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Q. Who is Mr. Smarty Plants?

A: There are those who suspect Wildflower Center volunteers are the culpable and capable culprits. Yet, others think staff members play some, albeit small, role. You can torture us with your plant questions, but we will never reveal the Green Guru's secret identity.

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Ask Mr. Smarty Plants is a free service provided by the staff and volunteers at the Lady Bird Johnson Wildflower Center.

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Monday - March 12, 2007

From: Williamson County, TX
Region: Southwest
Topic: Trees
Title: Identification of native dogwoods in Williamson Co., TX
Answered by: Nan Hampton

QUESTION:

Hi Mr/Mrs SmartyPlants What are the small-ish wild trees that are blooming so beautifully now? They are practically covered in pretty white blossoms. I've always called them dogwoods but in the various plant books I've read it always seems to hint that they don't live around here. I know that the ornamental pears are starting to bloom now - these are not what I see - the one's I'm interested in are wild. I live in Williamson County. Thanks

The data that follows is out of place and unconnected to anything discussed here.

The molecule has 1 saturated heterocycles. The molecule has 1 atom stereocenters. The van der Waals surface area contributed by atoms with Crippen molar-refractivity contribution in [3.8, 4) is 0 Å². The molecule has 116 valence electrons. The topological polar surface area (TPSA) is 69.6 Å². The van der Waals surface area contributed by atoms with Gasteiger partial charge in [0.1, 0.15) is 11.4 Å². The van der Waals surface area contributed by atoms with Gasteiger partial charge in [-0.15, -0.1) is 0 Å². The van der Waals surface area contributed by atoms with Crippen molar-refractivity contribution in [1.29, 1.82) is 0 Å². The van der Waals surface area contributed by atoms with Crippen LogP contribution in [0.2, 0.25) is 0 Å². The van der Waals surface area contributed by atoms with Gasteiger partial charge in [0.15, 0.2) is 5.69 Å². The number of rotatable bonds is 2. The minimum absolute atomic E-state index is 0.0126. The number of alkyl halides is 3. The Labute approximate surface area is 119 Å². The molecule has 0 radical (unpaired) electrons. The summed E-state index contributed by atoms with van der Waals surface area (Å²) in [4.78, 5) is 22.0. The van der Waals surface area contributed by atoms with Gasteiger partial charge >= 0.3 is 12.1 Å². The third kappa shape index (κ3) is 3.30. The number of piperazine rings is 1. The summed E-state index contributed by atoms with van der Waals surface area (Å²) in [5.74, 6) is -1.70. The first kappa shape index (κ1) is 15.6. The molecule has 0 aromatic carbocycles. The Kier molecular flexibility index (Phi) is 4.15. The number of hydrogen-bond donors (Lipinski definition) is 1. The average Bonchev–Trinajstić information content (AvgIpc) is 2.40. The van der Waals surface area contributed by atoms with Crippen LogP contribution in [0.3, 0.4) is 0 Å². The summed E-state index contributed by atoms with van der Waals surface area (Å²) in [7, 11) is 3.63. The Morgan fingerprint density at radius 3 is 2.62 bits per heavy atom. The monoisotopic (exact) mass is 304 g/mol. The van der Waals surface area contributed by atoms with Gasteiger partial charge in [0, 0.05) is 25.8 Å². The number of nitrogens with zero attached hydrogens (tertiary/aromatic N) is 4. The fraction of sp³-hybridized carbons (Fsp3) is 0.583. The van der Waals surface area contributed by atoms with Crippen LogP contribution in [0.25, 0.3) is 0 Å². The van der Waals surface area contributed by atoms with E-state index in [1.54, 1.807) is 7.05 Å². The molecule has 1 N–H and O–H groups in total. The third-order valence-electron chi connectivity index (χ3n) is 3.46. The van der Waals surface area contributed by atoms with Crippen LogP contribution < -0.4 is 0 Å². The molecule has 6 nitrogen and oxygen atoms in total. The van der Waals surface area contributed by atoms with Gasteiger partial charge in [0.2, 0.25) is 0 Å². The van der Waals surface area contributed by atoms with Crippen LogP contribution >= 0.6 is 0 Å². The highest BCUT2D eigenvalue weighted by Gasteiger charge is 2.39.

ANSWER:

We think you are seeing Prunus mexicana (Mexican plum).

There is actually a dogwood, Cornus drummondii (roughleaf dogwood), that is native to Williamson County and most of Central Texas, but its blossoms don't look much like Cornus florida (flowering dogwood). Also, it doesn't usually begin blooming until April. Flowering dogwood does occur naturally east of Williamson County as near as Caldwell and Lee counties and, of course, you will find them as ornamentals growing in lawns in much of Central Texas.


Prunus mexicana

Cornus drummondii

Cornus florida

 

 

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